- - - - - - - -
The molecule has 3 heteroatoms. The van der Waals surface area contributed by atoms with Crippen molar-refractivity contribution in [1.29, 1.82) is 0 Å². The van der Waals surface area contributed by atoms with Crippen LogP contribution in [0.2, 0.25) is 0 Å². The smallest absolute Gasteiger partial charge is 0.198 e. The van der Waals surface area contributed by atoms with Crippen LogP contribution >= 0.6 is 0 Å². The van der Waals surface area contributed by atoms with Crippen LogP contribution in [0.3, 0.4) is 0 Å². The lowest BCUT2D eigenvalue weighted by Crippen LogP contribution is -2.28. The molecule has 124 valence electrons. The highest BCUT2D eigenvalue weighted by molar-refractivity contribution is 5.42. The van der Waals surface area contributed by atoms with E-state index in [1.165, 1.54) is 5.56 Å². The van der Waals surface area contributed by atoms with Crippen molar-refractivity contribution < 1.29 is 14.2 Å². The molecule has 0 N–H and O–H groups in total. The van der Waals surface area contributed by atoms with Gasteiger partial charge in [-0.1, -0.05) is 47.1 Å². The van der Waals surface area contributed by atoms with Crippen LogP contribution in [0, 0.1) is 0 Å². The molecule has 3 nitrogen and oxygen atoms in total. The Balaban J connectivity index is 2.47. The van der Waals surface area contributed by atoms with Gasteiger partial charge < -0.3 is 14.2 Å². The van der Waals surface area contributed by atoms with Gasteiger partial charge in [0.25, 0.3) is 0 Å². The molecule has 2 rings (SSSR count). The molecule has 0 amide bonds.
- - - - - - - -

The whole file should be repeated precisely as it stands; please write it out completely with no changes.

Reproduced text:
The molecule has 3 heteroatoms. The van der Waals surface area contributed by atoms with Crippen molar-refractivity contribution in [1.29, 1.82) is 0 Å². The van der Waals surface area contributed by atoms with Crippen LogP contribution in [0.2, 0.25) is 0 Å². The smallest absolute Gasteiger partial charge is 0.198 e. The van der Waals surface area contributed by atoms with Crippen LogP contribution >= 0.6 is 0 Å². The van der Waals surface area contributed by atoms with Crippen LogP contribution in [0.3, 0.4) is 0 Å². The lowest BCUT2D eigenvalue weighted by Crippen LogP contribution is -2.28. The molecule has 124 valence electrons. The highest BCUT2D eigenvalue weighted by molar-refractivity contribution is 5.42. The van der Waals surface area contributed by atoms with E-state index in [1.165, 1.54) is 5.56 Å². The van der Waals surface area contributed by atoms with Crippen molar-refractivity contribution < 1.29 is 14.2 Å². The molecule has 0 N–H and O–H groups in total. The van der Waals surface area contributed by atoms with Gasteiger partial charge in [-0.1, -0.05) is 47.1 Å². The van der Waals surface area contributed by atoms with Crippen LogP contribution in [0, 0.1) is 0 Å². The molecule has 3 nitrogen and oxygen atoms in total. The Balaban J connectivity index is 2.47. The van der Waals surface area contributed by atoms with Gasteiger partial charge < -0.3 is 14.2 Å². The van der Waals surface area contributed by atoms with Gasteiger partial charge in [0.25, 0.3) is 0 Å². The molecule has 2 rings (SSSR count). The molecule has 0 amide bonds.